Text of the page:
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According to the Electrical Safety Foundation International (ESFI), over 2,200 nonfatal workplace electrical injuries occurred in 2020, requiring time away from work for recovery. That might seem insignificant, but it’s more than a 15% increase from the previous year.
Electrical injuries can occur to workers across various sectors, often involving more than electric shocks. However, you and your colleagues can use the best safety practices around electrical accidents and injuries on the job.
For work-related injury considerations, you should receive treatment from a workers’ compensation specialist. Workers Comp Doctor is an online database featuring workers’ comp doctors in New York, New Jersey, and Connecticut.
Here, we share some of the most common electrical injuries and how to prevent them while working.
What Occupations Are Most at Risk for Electrical Injuries?
Exposure to electrical currents is one of the most dangerous workplace hazards. Unfortunately, many workers are unaware of electrical hazards around their job sites, making them vulnerable to severe electrical injuries.
Employers must comply with state and federal safety regulations to protect their workers. Though any employee can sustain an injury due to electrical exposure, these groups are the most vulnerable to injuries:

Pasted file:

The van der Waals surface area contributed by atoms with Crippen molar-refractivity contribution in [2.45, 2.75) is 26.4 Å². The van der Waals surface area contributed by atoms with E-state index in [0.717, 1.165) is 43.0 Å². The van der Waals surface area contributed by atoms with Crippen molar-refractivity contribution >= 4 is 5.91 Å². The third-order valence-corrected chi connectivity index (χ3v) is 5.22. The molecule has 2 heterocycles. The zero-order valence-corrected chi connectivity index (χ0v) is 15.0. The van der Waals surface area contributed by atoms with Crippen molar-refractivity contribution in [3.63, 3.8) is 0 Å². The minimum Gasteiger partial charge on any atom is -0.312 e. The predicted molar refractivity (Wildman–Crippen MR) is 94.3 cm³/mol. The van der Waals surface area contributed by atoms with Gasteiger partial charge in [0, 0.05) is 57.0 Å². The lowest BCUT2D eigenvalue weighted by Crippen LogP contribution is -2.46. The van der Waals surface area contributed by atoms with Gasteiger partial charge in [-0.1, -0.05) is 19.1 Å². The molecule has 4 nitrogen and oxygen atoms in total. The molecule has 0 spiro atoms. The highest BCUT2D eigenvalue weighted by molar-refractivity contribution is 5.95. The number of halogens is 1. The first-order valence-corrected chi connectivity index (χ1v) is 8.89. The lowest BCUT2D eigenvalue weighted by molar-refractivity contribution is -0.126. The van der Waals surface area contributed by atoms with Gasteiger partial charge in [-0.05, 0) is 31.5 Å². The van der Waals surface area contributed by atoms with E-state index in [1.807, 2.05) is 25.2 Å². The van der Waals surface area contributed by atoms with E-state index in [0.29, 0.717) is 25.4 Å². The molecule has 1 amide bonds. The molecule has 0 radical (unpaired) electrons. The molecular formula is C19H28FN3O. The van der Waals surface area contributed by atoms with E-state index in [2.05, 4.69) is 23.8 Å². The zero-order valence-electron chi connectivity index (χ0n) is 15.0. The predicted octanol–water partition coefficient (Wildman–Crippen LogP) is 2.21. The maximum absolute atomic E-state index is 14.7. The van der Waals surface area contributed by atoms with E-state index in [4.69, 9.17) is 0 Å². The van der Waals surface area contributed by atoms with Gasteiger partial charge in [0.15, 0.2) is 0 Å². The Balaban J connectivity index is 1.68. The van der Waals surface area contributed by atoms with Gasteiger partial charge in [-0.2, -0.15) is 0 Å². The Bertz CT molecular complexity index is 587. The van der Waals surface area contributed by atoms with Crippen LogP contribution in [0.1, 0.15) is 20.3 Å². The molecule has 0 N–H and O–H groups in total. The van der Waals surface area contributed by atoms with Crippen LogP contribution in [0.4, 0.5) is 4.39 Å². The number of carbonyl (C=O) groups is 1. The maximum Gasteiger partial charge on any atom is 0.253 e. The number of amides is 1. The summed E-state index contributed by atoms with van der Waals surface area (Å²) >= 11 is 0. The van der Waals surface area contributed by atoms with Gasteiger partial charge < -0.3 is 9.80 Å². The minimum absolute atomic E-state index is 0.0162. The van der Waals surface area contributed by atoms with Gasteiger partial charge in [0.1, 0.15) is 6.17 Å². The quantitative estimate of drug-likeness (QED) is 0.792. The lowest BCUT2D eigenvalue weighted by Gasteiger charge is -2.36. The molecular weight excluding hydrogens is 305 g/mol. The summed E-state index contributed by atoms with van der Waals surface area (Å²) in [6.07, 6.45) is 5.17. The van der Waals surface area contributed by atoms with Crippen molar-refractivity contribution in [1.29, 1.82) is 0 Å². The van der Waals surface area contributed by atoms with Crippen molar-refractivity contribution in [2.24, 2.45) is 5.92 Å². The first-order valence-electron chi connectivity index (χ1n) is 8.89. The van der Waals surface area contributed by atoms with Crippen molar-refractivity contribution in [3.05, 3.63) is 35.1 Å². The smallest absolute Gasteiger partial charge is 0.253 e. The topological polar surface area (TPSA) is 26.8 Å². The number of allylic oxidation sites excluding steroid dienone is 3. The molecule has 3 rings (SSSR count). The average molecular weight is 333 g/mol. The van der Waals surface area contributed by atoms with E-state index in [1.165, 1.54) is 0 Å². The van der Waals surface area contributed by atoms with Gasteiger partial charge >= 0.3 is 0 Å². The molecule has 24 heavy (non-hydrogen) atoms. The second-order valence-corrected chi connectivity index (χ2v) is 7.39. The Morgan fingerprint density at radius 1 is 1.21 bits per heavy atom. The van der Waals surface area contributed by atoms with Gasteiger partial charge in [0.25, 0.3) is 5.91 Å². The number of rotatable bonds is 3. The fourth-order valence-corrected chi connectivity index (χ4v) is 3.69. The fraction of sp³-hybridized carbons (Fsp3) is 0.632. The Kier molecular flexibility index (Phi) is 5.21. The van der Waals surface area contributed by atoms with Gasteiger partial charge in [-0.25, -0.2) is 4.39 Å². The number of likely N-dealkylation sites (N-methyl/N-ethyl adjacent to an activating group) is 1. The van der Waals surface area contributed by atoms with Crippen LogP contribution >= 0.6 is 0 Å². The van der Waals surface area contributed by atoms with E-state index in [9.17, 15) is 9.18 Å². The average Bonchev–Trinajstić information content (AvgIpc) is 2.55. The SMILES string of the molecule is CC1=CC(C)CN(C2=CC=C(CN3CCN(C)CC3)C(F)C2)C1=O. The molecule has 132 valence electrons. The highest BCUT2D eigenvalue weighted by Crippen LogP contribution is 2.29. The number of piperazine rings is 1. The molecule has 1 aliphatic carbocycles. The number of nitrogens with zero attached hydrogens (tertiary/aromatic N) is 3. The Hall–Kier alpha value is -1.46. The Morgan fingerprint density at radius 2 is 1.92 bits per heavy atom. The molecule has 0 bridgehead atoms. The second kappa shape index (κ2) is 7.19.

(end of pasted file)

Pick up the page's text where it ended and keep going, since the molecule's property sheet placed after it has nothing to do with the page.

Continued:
- Electrical installers and repairers
- HVAC and refrigeration professionals
- Construction workers
- Telecommunication installers and repairers
- Tree service workers
- Industrial machinery repair and maintenance professionals
Different Types of Electrical Injuries
Electrical injuries fall into four categories: fatal electrocution, electric shock, thermal burns, and falls or other injuries resulting from contact with an electric current. Injuries can range from minor to severe, but the most devastating is cardiac arrest due to electrocution.
In 2020 alone, over 120 people died from electrical injuries, with about 60% of fatal injuries resulting from electrocution due to direct contact with a live wire. Electrical injuries can also lead to short-term and long-term health issues. In severe cases, injuries can lead to physical disfigurement, mental health struggles, and physical disabilities.
Here are other injuries you could have due to electrical exposure:
- Nerve damage
- Cardiac issues, such as heart damage and arrhythmia
- Vision loss
- Bone fracture
- Neurological injuries
- Memory loss
You don’t have to touch a live electrical wire to get an electrical injury, though it is a common cause. You could also get hurt by touching buried powerlines, working with electricity in wet environments, and improperly using electrical equipment or machinery.
Symptoms of Electric Shock and Electrocution
You might not develop symptoms immediately if you receive a serious electric shock. It’s always best to seek medical attention immediately following electric current exposure. Though the initial shock often produces a sharp, quick pain, you could also experience the following:
- Loss of consciousness
- Electrical burn
- Hearing issues
- Breathing issues
- Muscle twitching
- Irregular heartbeat
How to Prevent Electrical Injuries While Working